- Do NOT use lots of water. This will soak into the rubber and cause more problems. The sponge only needs to be damp.
- Do NOT scrub hard with lots of pressure. You should only need to gently guide the sponge across the rubber.
- Do NOT try and dry the rubber over a harsh heat source (e.g radiator, direct sunlight) as this can damage the rubber.
These simple guidelines will ensure that you don’t cause any harm to come to your rubbers. After cleaning your table tennis bat, you should see a noticeable improvement in performance.
If you’re serious about maintaining the performance of your rubbers, it’s worth considering investing in some specialty bat cleaners that I’ll discuss next.
Alternative cleaning methods
Whilst cleaning with water alone might be the cheapest and simplest way of caring for your table tennis rubbers, it’s not the most effective treatment. Using water might struggle to get off any ingrained stains, and it will also degrade the stickiness of your rubber’s protective coating over time.
That’s why I want to introduce some alternative methods, starting with my recommended approach for serious players.
Spray Bat Cleaner
Plenty of Table Tennis manufacturers offer a dedicated cleaning spray for looking after Table Tennis rubbers, including Butterfly and Tibhar. These are generally made of a formulation similar to a light dishwasher detergent which adds some extra cleaning power on top of just water.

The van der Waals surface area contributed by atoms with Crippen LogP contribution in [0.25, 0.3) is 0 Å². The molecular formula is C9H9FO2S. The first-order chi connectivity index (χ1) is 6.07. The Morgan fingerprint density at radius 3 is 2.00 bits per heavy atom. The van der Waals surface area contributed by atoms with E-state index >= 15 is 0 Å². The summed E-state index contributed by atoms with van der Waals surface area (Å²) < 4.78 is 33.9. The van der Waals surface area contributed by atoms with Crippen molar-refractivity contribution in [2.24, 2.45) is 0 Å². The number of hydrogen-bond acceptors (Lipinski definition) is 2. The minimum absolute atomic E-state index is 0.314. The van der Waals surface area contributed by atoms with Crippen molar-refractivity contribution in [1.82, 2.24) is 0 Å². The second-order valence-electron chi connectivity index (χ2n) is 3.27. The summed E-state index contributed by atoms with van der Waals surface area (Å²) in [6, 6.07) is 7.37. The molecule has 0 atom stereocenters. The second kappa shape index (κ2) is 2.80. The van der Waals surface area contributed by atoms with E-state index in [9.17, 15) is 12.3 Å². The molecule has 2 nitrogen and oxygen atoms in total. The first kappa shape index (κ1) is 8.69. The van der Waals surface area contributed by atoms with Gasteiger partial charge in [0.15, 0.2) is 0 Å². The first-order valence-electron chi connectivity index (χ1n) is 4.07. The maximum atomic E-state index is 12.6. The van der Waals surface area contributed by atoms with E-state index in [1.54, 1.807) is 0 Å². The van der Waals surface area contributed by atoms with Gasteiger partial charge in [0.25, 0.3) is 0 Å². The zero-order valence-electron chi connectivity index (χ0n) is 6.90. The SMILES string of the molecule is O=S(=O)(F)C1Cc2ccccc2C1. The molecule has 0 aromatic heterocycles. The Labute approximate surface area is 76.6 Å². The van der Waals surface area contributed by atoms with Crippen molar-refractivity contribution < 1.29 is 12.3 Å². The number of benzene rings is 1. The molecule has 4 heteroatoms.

These cleaners are fantastic to carry around in your bag and clean your rubber after training every couple of weeks. They often come with a sponge applicator, or a micro-fibre cloth which makes sure your cloth doesn’t leave any fibres on the rubber. The advantage of these cleaners is that it becomes really hard to over-apply the liquid and your rubber will be dry within a couple of minutes.
Considering the low price of these kits, they are a fantastic investment for anyone who wants to look after their table tennis racket. I recommend only cleaning your rubbers once a week at most. If you follow some of our preventative care methods for table tennis bats below, you’ll find you won’t need to clean very often at all.
Using a mixture of water with a small amount of dishwasher liquid can give a very similar result to using a dedicated cleaning spray. However, it can be quite risky to create your own formulation. If you want to try this method, follow our two important rules:
- Use a non-biological liquid dish-washing soap, without any additional harsh chemicals.
- Use a small amount of soap in ratio with water. A little can go a long way.
Whilst I don’t generally recommend this approach, it can be very effective at cleaning off some more difficult dirt and oils that may have found their way into the rubber.
Please be careful that you are using a gentle detergent as these can otherwise make the rubber more brittle and shorten the lifespan.
We don’t recommend using alcohol as your regular cleaning material for any table tennis rackets. It can be highly abrasive and soak into the rubber if you’re not careful. However, it can be very useful if you have an area of your rubber that is soiled or stained.
If you do want to use alcohol spirits to clean your rubber, use a 100% Isopropyl alcohol liquid. You should only apply a thin layer to the rubber, applied gently with a circular motion. Make sure you air out your racket for a few hours before playing with it. Avoid the temptation to wipe it clean as this may cause the rubber to lose its protective layer.